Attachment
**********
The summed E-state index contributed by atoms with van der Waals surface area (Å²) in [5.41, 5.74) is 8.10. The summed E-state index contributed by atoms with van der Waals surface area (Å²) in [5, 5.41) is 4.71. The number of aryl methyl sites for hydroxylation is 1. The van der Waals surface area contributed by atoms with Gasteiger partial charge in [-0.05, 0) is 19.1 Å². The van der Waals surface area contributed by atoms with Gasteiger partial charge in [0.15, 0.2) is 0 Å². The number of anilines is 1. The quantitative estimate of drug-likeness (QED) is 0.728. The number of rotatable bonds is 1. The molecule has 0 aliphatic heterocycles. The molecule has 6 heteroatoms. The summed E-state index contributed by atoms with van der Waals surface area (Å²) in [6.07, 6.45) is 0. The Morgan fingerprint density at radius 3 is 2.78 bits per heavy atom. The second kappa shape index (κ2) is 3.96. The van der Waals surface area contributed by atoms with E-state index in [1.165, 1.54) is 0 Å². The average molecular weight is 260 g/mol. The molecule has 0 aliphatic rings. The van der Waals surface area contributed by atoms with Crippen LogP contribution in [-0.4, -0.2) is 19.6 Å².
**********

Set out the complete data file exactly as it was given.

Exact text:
The summed E-state index contributed by atoms with van der Waals surface area (Å²) in [5.41, 5.74) is 8.10. The summed E-state index contributed by atoms with van der Waals surface area (Å²) in [5, 5.41) is 4.71. The number of aryl methyl sites for hydroxylation is 1. The van der Waals surface area contributed by atoms with Gasteiger partial charge in [-0.05, 0) is 19.1 Å². The van der Waals surface area contributed by atoms with Gasteiger partial charge in [0.15, 0.2) is 0 Å². The number of anilines is 1. The quantitative estimate of drug-likeness (QED) is 0.728. The number of rotatable bonds is 1. The molecule has 0 aliphatic heterocycles. The molecule has 6 heteroatoms. The summed E-state index contributed by atoms with van der Waals surface area (Å²) in [6.07, 6.45) is 0. The Morgan fingerprint density at radius 3 is 2.78 bits per heavy atom. The second kappa shape index (κ2) is 3.96. The van der Waals surface area contributed by atoms with E-state index in [1.165, 1.54) is 0 Å². The average molecular weight is 260 g/mol. The molecule has 0 aliphatic rings. The van der Waals surface area contributed by atoms with Crippen LogP contribution in [-0.4, -0.2) is 19.6 Å².